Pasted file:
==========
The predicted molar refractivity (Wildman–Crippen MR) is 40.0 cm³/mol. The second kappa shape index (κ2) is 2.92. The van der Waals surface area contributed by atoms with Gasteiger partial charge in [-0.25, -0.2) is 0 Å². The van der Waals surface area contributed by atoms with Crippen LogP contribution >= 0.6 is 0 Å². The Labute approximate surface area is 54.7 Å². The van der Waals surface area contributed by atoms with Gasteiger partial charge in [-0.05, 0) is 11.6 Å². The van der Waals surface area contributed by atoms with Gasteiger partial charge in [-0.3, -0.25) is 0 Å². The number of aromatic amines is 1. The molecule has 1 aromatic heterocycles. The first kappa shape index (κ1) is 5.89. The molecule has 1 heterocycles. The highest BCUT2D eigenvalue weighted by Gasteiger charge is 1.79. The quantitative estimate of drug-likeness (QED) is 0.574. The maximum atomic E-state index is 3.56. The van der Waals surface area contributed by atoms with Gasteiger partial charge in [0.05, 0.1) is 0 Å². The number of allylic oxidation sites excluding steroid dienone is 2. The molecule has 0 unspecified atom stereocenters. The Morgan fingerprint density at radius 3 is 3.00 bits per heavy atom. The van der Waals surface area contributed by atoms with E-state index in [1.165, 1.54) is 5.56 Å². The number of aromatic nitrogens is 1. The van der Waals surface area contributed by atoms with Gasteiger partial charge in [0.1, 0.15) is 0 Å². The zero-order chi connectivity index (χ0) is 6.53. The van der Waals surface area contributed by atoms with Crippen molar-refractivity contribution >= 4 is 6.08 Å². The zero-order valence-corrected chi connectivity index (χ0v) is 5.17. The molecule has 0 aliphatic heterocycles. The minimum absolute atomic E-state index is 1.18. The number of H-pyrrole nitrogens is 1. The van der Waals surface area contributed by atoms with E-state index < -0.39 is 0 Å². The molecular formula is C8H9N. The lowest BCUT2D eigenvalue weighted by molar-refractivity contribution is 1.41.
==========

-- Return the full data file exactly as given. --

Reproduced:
The predicted molar refractivity (Wildman–Crippen MR) is 40.0 cm³/mol. The second kappa shape index (κ2) is 2.92. The van der Waals surface area contributed by atoms with Gasteiger partial charge in [-0.25, -0.2) is 0 Å². The van der Waals surface area contributed by atoms with Crippen LogP contribution >= 0.6 is 0 Å². The Labute approximate surface area is 54.7 Å². The van der Waals surface area contributed by atoms with Gasteiger partial charge in [-0.05, 0) is 11.6 Å². The van der Waals surface area contributed by atoms with Gasteiger partial charge in [-0.3, -0.25) is 0 Å². The number of aromatic amines is 1. The molecule has 1 aromatic heterocycles. The first kappa shape index (κ1) is 5.89. The molecule has 1 heterocycles. The highest BCUT2D eigenvalue weighted by Gasteiger charge is 1.79. The quantitative estimate of drug-likeness (QED) is 0.574. The maximum atomic E-state index is 3.56. The van der Waals surface area contributed by atoms with Gasteiger partial charge in [0.05, 0.1) is 0 Å². The number of allylic oxidation sites excluding steroid dienone is 2. The molecule has 0 unspecified atom stereocenters. The Morgan fingerprint density at radius 3 is 3.00 bits per heavy atom. The van der Waals surface area contributed by atoms with E-state index in [1.165, 1.54) is 5.56 Å². The number of aromatic nitrogens is 1. The van der Waals surface area contributed by atoms with Gasteiger partial charge in [0.1, 0.15) is 0 Å². The zero-order chi connectivity index (χ0) is 6.53. The van der Waals surface area contributed by atoms with Crippen molar-refractivity contribution >= 4 is 6.08 Å². The zero-order valence-corrected chi connectivity index (χ0v) is 5.17. The molecule has 0 aliphatic heterocycles. The minimum absolute atomic E-state index is 1.18. The number of H-pyrrole nitrogens is 1. The van der Waals surface area contributed by atoms with E-state index < -0.39 is 0 Å². The molecular formula is C8H9N. The lowest BCUT2D eigenvalue weighted by molar-refractivity contribution is 1.41.